If doctors move to full functionality EMR systems, however meaningful use is finally defined, and if they negotiate well with their local hospitals this could be a rather inexpensive investment for them. As they’re thinking about this, they’re thinking about how they could network in to hospitals. This brings them advantage, not just in terms of billing but in terms of patient flow through their referrals. In another study we found that 75% of the American public want their doctors to have electronic medical records and that must put pressure on practices as well. They’re sitting there saying: “This looks pretty good - I can get up to X thousands from the government to put in the system and my local hospital is willing to put in training and support for me - Now is the time.”
HTN: The study found a strongly held belief in the value of an EMR system to the practice. The summary in the study was about changing the way the practice works for the better. I hear various arguments: Are the majority of of practices using it just to comply with billing and payment requirements for reporting outcomes? Or are they really into this for better patient care? What is your insight on how this changes the way the practice works for the better?
Greg Parston: Patient care came up but it wasn’t the top. What was top was trying to develop more streamlined administrative systems within the practice. And that’s fine. These guys run businesses and they’ve got to make sure that those businesses are giving them the kind of support and administrative ease that allows them to focus on their patients.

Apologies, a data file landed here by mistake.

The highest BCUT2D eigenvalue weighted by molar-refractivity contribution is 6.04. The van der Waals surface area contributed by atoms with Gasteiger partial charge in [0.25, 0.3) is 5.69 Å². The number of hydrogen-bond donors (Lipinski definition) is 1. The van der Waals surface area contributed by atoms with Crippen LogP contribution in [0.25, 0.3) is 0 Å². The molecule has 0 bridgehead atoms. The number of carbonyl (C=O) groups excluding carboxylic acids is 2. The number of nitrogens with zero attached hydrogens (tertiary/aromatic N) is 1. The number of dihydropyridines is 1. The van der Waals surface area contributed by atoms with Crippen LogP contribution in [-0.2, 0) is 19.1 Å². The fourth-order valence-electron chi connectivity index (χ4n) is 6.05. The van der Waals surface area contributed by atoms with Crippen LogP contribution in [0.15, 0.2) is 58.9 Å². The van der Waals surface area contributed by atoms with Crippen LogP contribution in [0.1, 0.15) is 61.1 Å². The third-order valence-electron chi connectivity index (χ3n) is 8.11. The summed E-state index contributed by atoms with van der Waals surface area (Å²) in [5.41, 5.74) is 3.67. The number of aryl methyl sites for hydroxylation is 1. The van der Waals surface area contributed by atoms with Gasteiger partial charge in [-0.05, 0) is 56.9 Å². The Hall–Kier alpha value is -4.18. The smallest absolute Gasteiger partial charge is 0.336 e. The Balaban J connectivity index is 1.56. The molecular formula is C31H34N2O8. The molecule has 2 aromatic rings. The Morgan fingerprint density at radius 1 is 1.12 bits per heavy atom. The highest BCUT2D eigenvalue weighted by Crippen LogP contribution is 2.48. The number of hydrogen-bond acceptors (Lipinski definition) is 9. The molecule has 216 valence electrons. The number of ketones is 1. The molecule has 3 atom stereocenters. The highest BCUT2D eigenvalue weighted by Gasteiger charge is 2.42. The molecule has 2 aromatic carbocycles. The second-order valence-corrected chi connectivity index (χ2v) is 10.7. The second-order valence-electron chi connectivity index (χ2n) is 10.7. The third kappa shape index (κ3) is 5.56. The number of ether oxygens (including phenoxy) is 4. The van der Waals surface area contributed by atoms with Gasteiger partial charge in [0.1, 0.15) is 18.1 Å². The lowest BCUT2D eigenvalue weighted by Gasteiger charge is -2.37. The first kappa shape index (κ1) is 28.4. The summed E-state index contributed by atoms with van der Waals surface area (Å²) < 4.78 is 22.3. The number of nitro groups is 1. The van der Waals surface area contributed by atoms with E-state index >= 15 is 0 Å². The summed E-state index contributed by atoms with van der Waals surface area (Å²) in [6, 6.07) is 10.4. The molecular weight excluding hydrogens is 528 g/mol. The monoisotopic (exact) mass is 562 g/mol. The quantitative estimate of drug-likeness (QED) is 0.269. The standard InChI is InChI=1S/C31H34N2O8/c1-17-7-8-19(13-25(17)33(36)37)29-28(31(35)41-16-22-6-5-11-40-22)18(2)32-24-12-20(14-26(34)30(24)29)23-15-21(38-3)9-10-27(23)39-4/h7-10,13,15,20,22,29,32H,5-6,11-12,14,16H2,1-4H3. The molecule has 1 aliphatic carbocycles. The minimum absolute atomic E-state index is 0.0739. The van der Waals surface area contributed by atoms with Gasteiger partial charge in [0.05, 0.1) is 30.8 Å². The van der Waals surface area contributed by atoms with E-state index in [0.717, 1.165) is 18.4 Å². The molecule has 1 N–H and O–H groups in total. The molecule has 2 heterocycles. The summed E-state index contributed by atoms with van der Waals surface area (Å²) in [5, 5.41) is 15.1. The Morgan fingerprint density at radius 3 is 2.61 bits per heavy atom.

When we ask doctors who currently have systems whether the systems benefitted them, 90% said they did. There wasn't any one thing that was identified as the overwhelming benefit. Doctors use these systems in various ways for various advantages in various places. Places that have used systems for a very long time like Kaiser Permanente have learned how these systems can not only streamline administrative practices but can also streamline and improve the quality of the patient care process. There are organizations that really know how to use the EMR. I’m not sure that doctors who are in small practices are cognizant of all the potential benefits and changes possible with an EMR system in place.
HTN: The study noted the exaggerated perception of the difficulties in using EMR systems. How did that manifest itself?
Greg Parston: It manifested itself in the fear and hesitancy about the systems. There is another important observation here that came out of the research. Many of these physicians self-report themselves as being less conversant and less comfortable with computer and Internet technologies than their predecessors. So the first wave who are already using it – the 15% who are already there - they identify themselves as more IT literate. Some develop these systems because they want to be on the edges of modernity. You and I have friends that have every piece of technology around the house because they have to have it. There are doctors like that too.
The next generation if we can call it that – the people we were talking in that 58% (or under 55, that 80%), they’re more fearful. They don't feel as comfortable with these technologies. They certainly don't feel able to service it themselves. So they raise bigger questions about how difficult is it going to be implement it or how difficult it’s going to be to get service. Am I going to find that it’s going to crash and am I going to run into real problems in my practice? Those questions don't come from looking at the systems. Those questions come out of their own personal lack of total comfort with new technologies. That’s something that’s going to have to be overcome through learning more and through use of these systems. And here I think that vendors and hospitals that are trying to network doctors in can be of enormous help in providing much more education and support and understanding to make them much more comfortable more quickly.